The problem with the judicially created and sanctioned doctrine of sovereign immunity is that it can eliminate the need for responsibility and accountability for governmental conduct as it prevents wronged citizens from seeking redress in the form of damages for harm inflicted by unethical governmental officials.
T]he American doctrine of sovereign immunity is indefensible upon both theoretical and pragmatic grounds," writes Clyde Jacobs, calling it "an unfortunate excrescence of a political and legal order which no longer enlists support.
Very briefly, under general administrative law principles, government agencies and their officials are protected from suit by the doctrine of sovereign immunity which shields them from suit in order to ensure that they have the freedom to carry out their mandates, even when those decisions may harm the interests of individuals.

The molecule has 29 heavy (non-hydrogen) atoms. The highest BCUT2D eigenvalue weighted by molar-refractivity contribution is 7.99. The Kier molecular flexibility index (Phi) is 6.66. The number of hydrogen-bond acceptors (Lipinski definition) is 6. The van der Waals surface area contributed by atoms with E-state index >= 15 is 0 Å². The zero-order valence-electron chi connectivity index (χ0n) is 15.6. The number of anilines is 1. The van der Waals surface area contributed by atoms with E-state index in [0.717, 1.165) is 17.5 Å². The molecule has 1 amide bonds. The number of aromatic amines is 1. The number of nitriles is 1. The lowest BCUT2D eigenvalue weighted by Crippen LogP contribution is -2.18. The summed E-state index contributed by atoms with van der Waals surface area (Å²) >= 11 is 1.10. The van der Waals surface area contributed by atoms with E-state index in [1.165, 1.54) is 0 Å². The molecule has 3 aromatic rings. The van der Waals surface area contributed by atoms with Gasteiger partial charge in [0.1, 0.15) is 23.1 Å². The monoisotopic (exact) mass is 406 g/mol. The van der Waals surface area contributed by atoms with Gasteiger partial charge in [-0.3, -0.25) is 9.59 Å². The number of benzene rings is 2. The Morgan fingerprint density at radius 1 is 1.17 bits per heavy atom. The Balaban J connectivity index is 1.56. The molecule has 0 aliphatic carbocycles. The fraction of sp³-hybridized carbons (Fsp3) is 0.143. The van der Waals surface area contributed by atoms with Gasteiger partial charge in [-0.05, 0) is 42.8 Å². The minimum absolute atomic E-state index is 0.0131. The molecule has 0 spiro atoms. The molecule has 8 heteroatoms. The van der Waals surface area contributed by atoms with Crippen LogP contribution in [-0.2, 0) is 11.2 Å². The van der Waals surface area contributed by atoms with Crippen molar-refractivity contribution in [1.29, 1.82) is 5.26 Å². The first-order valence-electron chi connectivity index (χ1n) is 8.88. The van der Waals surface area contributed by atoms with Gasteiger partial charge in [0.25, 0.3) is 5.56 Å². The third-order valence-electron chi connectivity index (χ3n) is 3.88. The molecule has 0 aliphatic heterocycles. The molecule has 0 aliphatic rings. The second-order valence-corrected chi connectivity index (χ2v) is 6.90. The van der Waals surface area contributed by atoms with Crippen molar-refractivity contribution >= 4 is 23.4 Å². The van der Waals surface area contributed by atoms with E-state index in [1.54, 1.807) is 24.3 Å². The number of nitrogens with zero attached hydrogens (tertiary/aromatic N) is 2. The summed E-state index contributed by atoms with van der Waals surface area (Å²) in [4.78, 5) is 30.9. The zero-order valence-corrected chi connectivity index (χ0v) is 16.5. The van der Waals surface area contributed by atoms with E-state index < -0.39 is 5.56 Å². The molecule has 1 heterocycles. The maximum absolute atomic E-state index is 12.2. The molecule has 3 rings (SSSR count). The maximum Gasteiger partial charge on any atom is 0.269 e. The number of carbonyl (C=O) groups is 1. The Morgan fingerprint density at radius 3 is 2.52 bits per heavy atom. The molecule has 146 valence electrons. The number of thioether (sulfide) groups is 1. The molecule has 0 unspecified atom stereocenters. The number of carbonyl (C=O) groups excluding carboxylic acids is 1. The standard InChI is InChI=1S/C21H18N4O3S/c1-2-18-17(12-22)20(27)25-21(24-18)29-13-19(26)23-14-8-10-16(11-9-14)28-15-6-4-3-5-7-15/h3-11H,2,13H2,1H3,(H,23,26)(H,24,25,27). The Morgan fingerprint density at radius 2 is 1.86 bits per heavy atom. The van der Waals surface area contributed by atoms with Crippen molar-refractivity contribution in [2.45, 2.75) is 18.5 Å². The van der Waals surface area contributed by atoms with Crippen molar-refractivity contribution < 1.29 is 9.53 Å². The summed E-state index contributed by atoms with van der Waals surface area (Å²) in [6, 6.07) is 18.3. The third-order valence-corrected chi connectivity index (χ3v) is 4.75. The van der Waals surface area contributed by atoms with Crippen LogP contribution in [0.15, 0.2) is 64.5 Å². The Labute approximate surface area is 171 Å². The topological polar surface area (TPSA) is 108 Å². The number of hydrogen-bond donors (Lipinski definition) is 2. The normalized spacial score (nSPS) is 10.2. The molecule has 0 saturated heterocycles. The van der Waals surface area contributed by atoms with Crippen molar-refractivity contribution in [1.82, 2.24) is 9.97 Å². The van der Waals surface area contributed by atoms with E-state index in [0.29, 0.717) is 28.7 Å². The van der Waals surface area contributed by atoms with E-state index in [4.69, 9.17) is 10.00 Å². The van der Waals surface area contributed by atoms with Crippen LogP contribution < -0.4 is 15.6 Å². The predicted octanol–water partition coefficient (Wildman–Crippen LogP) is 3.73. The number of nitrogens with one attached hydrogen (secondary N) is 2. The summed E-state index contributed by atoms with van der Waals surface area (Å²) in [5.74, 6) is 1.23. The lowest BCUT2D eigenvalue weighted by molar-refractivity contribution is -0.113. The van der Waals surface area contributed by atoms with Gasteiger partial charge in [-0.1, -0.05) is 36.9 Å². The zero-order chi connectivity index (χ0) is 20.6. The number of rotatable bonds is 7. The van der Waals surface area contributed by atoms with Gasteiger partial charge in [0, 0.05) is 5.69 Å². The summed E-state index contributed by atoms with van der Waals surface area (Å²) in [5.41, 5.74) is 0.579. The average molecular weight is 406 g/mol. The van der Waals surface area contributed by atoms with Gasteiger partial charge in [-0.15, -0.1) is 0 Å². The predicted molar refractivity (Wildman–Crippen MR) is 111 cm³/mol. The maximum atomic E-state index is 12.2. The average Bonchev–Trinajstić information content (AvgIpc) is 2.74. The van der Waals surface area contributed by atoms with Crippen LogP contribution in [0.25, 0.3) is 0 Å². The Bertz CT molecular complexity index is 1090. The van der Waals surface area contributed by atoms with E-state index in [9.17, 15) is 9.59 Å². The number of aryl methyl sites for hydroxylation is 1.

Jackson, supra note 36, at 542 ("As many scholars have concluded, however, the common law doctrine of sovereign immunity was more about the mode for obtaining redress than a ban on redress of injury caused by the sovereign and his agents.
In Thompson, the Supreme Court acknowledged that the very same policy reasons that support a finding that the statute of limitations does not run against the United States are the same supporting the doctrine of sovereign immunity.